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Sinn Fein stronghold in West Tyrone has little chance of being breached



Sinn Fein’s Orfhlaith Begley

Sinn Fein’s Orfhlaith Begley

Sinn Fein’s Orfhlaith Begley

West Tyrone is a constituency synonymous with the Sperrins and an ill-thought-out tweet which cost the area's MP his job.

Barry McElduff posed with a Kingsmill-branded loaf on his head in January 2018 on the 42nd anniversary of the massacre. He later apologised.

The move led to a by-election in which his party colleague Órfhlaith Begley won the seat by a country mile with over 16,000 votes, streets ahead of her nearest competition, the DUP's Tom Buchanan, who pulled in over 8,000.

West Tyrone takes in the area from Strabane to Omagh and had been held securely by Sinn Fein's Pat Doherty since 2001. He won the seat off the UUP's William Thompson, and that has been the last time unionists got even within an inch of it.

Mr McElduff took the political reins in 2017 when Mr Doherty retired and Ms Begley has been the MP since last year for what is arguably one of the safest seats in Northern Ireland. She is again expected to keep her seat comfortably.

West Tyrone is simply Sinn Fein territory. It didn't stop the SDLP's Daniel McCrossan asking the incumbent to step aside and let him give a voice to the area in Westminster, a request Sinn Fein said was "delusional".

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Joining Begley, McCrossan and Buchanan on the ballot paper are Alliance candidate Stephen Donnelly, Andy McKane (UUP), the Green Party's Susan Glass and Aontu's James Hope.

Mr McKane was co-opted into a seat in the Derg ward at Derry City and Strabane District Council to fill the vacancy created when his party colleague Derek Hussey was disqualified from the council for 15 months over his drink-driving convictions.

He is unlikely to make much of an impact in a constituency which is consistently weak for the UUP.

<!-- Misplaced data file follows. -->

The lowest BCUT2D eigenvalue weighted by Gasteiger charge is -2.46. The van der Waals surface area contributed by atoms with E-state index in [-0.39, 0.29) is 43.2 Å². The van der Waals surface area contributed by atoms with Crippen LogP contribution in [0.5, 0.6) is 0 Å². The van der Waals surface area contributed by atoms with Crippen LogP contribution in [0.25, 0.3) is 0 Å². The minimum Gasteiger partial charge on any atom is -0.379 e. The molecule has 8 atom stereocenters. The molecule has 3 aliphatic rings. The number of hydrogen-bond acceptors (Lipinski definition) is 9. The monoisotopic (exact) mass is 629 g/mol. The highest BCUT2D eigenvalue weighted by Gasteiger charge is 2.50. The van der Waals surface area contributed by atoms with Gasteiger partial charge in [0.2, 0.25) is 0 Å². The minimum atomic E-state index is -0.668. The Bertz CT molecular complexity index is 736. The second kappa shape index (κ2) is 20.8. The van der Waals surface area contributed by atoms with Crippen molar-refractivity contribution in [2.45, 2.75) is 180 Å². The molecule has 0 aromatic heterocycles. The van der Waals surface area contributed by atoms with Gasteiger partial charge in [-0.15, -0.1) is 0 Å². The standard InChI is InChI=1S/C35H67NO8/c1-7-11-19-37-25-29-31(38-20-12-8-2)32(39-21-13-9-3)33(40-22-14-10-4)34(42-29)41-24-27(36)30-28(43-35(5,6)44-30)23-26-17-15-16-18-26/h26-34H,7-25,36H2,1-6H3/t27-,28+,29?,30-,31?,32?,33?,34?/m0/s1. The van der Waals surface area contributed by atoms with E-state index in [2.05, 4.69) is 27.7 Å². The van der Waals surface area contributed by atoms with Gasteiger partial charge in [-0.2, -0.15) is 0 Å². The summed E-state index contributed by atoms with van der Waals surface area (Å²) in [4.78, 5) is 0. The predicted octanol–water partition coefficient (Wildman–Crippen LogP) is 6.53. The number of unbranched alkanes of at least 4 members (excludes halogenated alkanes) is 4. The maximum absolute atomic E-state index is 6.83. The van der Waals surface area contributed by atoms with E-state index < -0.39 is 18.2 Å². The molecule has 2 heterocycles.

Alliance candidate Mr Donnelly, in his mid-20s, took a council seat in May's Fermanagh and Omagh District Council election - the first for Alliance in almost 20 years.

Ms Glass and Mr Hope cannot be considered as real contenders for the seat, but each of them may absorb some disaffected Sinn Fein or even DUP voters.

Aileen Murphy, assistant editor of the Ulster Herald in Omagh, said that the West Tyrone seat was always a very safe one for Sinn Fein and that's unlikely to change in this election.

"Many thought Sinn Fein could suffer in the by-election because of McElduff's Kingsmill tweet," she said. "And while they did see their vote drop they still held a majority of nearly 8,000 over their nearest rival, Tom Buchanan of the DUP, and were over 10,000 ahead of the SDLP's Daniel McCrossan.

"This time around all three are standing again and the final tally is likely to see them each finishing in the same position.

"With the stalemate at Stormont, cuts to budgets right across the public sector and even the introduction of the Abortion Bill, Brexit and Irish unity, there are a range of issues which locals are keen to use their vote to protest about.

"At this stage it's impossible to see any outcome other than Sinn Fein retaining the West Tyrone seat."

After enduring four elections in two years and with a fifth on the near horizon, constituents could be forgiven for suffering from severe election fatigue.

Martin Gallan, president of the Strabane Chamber of Commerce, was behind the campaign to have Strabane town centre remain an election poster-free zone in the run-up to Christmas, a movement that spread to Omagh and parts of Fermanagh.

"This is the first election that has occurred at Christmastime in maybe 100 years," he said.

"We didn't want to see election posters up on Main Street. It's just not Christmassy. We are sick of politics these last two years. There is so much frustration with Brexit, no Stormont and all those issues.

"At a local level the politicians are still active, but at upper levels they are failing us. They are not doing their jobs, but we still have to do our jobs here."

Out on the streets there are those who feel frustrated over the abstentionist stance, just as there are those who support it, and others who have lost all hope in politics.

"What's the point in it all?" said one man. "Nothing will change. It's the same old, same old here and the place is just deteriorating."

"I support the stance," said another. "No Irish person should swear allegiance to the Queen."

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